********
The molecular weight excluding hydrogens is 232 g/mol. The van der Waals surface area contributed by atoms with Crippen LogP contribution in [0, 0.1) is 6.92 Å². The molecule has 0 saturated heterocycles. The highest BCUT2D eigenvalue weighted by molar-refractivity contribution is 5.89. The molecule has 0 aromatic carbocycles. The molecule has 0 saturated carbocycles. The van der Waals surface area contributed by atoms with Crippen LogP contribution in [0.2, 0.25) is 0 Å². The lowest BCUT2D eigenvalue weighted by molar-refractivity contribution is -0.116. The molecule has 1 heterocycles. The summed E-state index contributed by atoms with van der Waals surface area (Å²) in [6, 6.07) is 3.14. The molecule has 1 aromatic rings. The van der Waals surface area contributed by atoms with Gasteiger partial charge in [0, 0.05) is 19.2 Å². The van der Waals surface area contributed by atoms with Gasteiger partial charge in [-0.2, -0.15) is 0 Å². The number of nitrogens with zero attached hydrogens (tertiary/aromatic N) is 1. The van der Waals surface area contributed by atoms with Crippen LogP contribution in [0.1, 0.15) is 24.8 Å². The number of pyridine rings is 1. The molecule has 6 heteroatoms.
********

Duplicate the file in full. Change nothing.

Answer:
The molecular weight excluding hydrogens is 232 g/mol. The van der Waals surface area contributed by atoms with Crippen LogP contribution in [0, 0.1) is 6.92 Å². The molecule has 0 saturated heterocycles. The highest BCUT2D eigenvalue weighted by molar-refractivity contribution is 5.89. The molecule has 0 aromatic carbocycles. The molecule has 0 saturated carbocycles. The van der Waals surface area contributed by atoms with Crippen LogP contribution in [0.2, 0.25) is 0 Å². The lowest BCUT2D eigenvalue weighted by molar-refractivity contribution is -0.116. The molecule has 1 heterocycles. The summed E-state index contributed by atoms with van der Waals surface area (Å²) in [6, 6.07) is 3.14. The molecule has 1 aromatic rings. The van der Waals surface area contributed by atoms with Gasteiger partial charge in [0, 0.05) is 19.2 Å². The van der Waals surface area contributed by atoms with Gasteiger partial charge in [-0.2, -0.15) is 0 Å². The number of nitrogens with zero attached hydrogens (tertiary/aromatic N) is 1. The van der Waals surface area contributed by atoms with Crippen LogP contribution in [0.1, 0.15) is 24.8 Å². The number of pyridine rings is 1. The molecule has 6 heteroatoms.